Chromium is an essential trace mineral occurring in very small amount in the blood and various tissues. It is a mineral that acts directly on cell membrane. It is involved in amino acid transport and breakdown of glycogen and lipids. The amount of chromium in the body decline with age. This decline may contribute to glucose intolerance of the elderly. It has also been found that exercise and a high consumption of sugar increase the bodies need for chromium.
Benefits of Chromium:
- Chromium is very important in order for insulin to function. Insulin is an important hormone that regulates the metabolism of carbohydrates (sugars), fats, and proteins.
- Chromium help prevent hardening and thickening of arteries.
- Adequate use of chromium can dramatically help to form muscles and reduce fat, in addition, it significantly contribute to the reduction of cholesterol and to control the metabolism of blood sugars.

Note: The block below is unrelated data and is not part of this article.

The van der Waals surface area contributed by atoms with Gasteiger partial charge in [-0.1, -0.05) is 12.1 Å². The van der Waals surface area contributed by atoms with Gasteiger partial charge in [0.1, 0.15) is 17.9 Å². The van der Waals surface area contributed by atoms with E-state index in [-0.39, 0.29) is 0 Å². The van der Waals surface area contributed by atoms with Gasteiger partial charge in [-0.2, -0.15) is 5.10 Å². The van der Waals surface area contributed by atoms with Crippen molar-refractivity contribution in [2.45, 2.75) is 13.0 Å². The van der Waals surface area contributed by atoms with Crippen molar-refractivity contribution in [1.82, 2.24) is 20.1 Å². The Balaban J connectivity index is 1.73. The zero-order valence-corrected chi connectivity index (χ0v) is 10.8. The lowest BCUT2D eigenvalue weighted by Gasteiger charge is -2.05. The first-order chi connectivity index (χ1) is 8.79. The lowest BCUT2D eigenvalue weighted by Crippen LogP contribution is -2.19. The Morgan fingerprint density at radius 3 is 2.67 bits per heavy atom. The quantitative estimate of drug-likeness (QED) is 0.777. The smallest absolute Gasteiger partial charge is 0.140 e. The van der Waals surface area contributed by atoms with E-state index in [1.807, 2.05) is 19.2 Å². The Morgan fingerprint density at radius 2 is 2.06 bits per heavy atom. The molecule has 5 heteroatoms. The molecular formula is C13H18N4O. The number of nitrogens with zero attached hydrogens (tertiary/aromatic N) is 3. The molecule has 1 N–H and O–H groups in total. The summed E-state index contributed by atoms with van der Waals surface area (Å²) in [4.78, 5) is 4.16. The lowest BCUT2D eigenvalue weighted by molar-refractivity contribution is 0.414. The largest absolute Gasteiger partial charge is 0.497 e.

- Chromium helps to increase energy, suppress the desire for sugar and flours, since it causes the existing insulin to work efficiently, which is a good for those people suffering in diabetes.
Chromium and Diabetes: Insulin requires chromium for its proper operation to assure that sugar is efficiently utilized within the cells and thus not accumulate in the blood, as in the case of diabetes.
Symptoms of Deficiency: Lack of chromium in the diet can create problems related to weight control, energy, vigor and muscular development.
Chromium Supplement Dosage: It is recommended to consume from 50 to 200 micrograms of chromium daily.
Food Sources: Good sources of chromium are whole, unprocessed foods, such as whole grains and breads and cereals made with whole grains, wheat germ, and nuts. The richest source is brewer’s yeast.
Other sources: Mushrooms, corn oil, black pepper, beets, liver, beef, chicken, clams and other shellfish.
Chromium Side Effects: Excessive intake of chromium can results in allergic and eczematous dermatitis.
Note: Trace minerals; use only under doctors guidance.